The story of Joseph is a good illustration of how God's sovereignty does not contradict man's authority. Both concepts are true. But we must know the difference between sovereignty and authority, and how authority is limited in its power, for therein lies the key to understanding the real issue.
Some object to this on the grounds that God only does good things, and the devil does all the evil things, but the issue is not that simple. It is more accurate to say that the evil that God does is always for a good purpose (ultimately), while the devil does nothing for the good of man. What the devil does may seem “good” in man's eyes for a time. For example, a man may make a pact with the devil for riches and fame in this life time, in exchange for his soul's ultimate welfare. But the temporary “good” for a few years is not in any man's ultimate best interest.
By contrast, God may bring His children through many hardships and heart aches in order to humble them and to teach them the art of forgiveness. The children of God often feel abused because of this and struggle with this for years, not knowing that being an overcomer requires the opportunity to overcome. Most come to believe that the devil is doing these bad things to them, and they spend a great deal of time “fighting the devil.” A few—like Joseph—come to understand that it is really God who is behind their troubles, and that He works all things out for their good (Rom. 8:28).
The devil certainly plays a role in this as God's servant. Job shows us that Satan needs God's permission to act. If God chooses to use a devil to scourge his children, we must understand that the devil has no ability to do more than what God allows or mandates. The devil's will is not above God's sovereignty any more than man's will is.
The book of Job shows us that Satan is subject to the sovereignty of God as much as man is. God is pictured as bragging to Satan about Job. Satan counters that Job was a follower of God only because God had been so good to him. You see, it is easy to believe in God (Jesus Christ) when everything is going well. But what about when things go wrong? Satan thought that Job would then curse God. In Job 1:12 we read,
12 Then the Lord said to Satan, “Behold, all that he has is in your power, only do not put forth your hand on him.” So Satan departed from the presence of the Lord.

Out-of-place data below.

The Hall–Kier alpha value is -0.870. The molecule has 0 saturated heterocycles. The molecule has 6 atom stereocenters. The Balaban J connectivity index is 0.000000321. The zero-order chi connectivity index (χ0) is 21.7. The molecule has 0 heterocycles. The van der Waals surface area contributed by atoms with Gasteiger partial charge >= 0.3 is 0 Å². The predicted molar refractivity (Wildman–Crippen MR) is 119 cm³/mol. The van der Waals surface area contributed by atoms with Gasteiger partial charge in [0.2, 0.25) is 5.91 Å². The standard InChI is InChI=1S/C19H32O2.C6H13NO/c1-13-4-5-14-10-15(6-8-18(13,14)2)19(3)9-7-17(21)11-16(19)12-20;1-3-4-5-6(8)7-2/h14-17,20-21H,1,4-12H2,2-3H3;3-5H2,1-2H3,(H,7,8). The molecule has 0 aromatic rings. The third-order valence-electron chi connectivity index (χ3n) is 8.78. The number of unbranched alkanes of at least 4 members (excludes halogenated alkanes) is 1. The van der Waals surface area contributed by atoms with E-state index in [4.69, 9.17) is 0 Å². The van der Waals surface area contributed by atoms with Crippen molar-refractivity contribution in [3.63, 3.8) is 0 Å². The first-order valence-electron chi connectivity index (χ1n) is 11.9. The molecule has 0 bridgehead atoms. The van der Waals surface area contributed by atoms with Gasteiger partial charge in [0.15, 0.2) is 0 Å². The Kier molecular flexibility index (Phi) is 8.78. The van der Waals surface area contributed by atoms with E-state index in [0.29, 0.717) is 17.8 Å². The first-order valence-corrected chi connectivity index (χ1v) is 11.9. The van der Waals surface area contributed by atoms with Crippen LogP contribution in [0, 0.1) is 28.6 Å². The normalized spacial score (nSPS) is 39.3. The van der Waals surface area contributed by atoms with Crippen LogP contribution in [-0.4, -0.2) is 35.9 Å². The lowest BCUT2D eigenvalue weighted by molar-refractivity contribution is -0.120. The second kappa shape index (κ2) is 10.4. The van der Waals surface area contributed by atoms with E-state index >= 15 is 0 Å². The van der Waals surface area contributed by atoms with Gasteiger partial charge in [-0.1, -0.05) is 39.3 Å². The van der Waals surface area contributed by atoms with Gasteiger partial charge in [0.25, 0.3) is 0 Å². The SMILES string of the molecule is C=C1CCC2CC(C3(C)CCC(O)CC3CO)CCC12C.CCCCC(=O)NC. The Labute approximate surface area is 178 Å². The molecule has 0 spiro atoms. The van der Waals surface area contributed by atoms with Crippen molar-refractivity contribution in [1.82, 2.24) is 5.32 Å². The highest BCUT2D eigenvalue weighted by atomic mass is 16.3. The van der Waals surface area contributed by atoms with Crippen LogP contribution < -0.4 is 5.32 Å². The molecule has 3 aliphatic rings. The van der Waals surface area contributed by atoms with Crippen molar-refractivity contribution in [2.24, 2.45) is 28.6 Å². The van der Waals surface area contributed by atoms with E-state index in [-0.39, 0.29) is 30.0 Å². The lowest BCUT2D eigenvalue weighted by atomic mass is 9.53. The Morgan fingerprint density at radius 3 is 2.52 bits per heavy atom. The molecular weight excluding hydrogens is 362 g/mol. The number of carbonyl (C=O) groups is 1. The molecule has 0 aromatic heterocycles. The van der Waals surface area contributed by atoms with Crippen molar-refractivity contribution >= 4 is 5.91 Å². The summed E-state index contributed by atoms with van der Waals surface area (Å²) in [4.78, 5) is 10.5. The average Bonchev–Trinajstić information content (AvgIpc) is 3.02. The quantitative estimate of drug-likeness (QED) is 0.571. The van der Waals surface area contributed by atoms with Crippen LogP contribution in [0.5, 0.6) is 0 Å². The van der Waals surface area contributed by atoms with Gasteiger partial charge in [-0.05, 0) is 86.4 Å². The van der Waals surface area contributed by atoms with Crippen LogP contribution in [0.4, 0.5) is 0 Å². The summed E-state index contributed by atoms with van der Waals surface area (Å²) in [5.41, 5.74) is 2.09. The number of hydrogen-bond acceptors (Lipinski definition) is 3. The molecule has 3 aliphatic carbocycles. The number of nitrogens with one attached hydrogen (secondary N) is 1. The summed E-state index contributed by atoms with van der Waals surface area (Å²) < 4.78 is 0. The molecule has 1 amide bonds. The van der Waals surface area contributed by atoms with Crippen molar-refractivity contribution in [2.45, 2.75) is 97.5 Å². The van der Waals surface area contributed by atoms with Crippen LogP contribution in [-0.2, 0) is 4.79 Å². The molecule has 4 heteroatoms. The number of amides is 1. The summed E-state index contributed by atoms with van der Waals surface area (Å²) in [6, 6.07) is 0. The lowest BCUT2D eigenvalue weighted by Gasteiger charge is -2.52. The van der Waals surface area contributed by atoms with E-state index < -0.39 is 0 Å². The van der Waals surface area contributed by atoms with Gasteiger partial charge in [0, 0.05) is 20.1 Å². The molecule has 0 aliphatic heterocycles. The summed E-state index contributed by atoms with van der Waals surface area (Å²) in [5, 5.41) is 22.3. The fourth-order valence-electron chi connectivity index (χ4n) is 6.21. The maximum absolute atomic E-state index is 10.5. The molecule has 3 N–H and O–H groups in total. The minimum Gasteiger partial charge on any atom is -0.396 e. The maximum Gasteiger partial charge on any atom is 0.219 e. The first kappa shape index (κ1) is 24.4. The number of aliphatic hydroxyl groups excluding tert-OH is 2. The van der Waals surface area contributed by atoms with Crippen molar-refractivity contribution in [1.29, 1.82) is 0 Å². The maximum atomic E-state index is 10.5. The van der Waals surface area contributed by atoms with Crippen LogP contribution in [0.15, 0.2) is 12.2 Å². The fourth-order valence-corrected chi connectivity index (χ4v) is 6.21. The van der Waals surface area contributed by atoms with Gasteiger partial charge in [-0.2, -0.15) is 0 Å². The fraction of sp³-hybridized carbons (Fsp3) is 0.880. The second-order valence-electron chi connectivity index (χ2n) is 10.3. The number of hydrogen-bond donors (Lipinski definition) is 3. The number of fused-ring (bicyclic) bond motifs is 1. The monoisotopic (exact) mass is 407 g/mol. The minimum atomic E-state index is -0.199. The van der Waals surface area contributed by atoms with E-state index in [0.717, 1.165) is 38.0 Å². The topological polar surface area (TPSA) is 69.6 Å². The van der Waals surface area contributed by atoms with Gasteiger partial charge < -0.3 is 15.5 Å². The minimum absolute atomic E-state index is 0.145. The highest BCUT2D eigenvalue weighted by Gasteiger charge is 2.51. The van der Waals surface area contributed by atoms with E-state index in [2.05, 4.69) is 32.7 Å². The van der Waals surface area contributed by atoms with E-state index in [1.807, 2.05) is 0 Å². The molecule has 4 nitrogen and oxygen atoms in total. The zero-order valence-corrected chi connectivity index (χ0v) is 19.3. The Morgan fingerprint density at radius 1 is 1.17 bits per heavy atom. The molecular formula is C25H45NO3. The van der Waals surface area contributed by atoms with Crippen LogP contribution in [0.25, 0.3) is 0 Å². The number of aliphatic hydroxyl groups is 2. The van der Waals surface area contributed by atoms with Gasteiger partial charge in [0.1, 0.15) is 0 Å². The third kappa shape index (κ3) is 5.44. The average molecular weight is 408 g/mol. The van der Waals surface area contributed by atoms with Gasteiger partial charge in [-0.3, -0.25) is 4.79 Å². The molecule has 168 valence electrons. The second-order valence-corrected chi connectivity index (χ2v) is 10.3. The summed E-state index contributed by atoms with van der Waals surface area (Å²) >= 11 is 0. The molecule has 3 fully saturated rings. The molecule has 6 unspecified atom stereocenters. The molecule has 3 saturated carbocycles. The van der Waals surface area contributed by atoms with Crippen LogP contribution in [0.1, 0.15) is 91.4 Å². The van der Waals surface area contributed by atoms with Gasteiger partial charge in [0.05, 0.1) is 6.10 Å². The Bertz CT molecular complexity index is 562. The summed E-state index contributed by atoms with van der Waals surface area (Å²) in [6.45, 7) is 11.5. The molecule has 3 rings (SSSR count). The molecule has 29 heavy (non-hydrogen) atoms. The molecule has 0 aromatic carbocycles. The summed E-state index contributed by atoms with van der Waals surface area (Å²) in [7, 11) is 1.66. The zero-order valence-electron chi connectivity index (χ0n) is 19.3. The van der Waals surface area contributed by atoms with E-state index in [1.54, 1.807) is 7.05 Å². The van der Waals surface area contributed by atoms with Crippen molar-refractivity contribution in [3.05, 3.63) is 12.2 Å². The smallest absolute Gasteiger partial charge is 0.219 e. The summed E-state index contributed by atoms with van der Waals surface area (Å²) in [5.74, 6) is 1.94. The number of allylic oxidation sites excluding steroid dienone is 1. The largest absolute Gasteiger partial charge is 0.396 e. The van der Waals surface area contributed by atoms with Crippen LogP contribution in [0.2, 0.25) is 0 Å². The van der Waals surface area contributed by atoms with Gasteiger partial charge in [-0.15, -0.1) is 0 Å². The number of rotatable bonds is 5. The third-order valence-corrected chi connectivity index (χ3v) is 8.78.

We read then how the Sabeans attacked Job's servants, killing them. The clear implication is that Satan had influenced the will of the Sabeans to do this, because God had allowed it. And, of course, the law principle is that if a person allows or gives permission to another person to do such things, he himself is liable as an accessory to the deed (Ex. 22:5; James 4:17). Hence, the story is written in such a way as to show that God holds himself liable for this supposedly “evil” thing.
The final lesson that Job—and all of us—had to learn was that we ought not to be so full of pride that we think we can tell God how to run the universe. When we blame God for doing (or “allowing”) bad things to happen to us, we show that we do not really have total faith in God's love and justice. Like Job, we normally do not know the extent of this unbelief within our hearts until we are put under stress. It is easy to say, “I believe in a God of love.” It is harder to do so when God removes His hand of protection from us and allows Satan to test that belief.
The book of Job makes it clear that Satan is bound by the word and law of God. If the will of God stands above Satan's will, then we should see biblical evidence that God takes the credit for supposedly “evil” things that happen. We should also see biblical evidence that God will hold Himself responsible for all that He does on His level. As we showed in the books, If God Could Save Everyone—Would He? and Creation's Jubilee, this is precisely the case.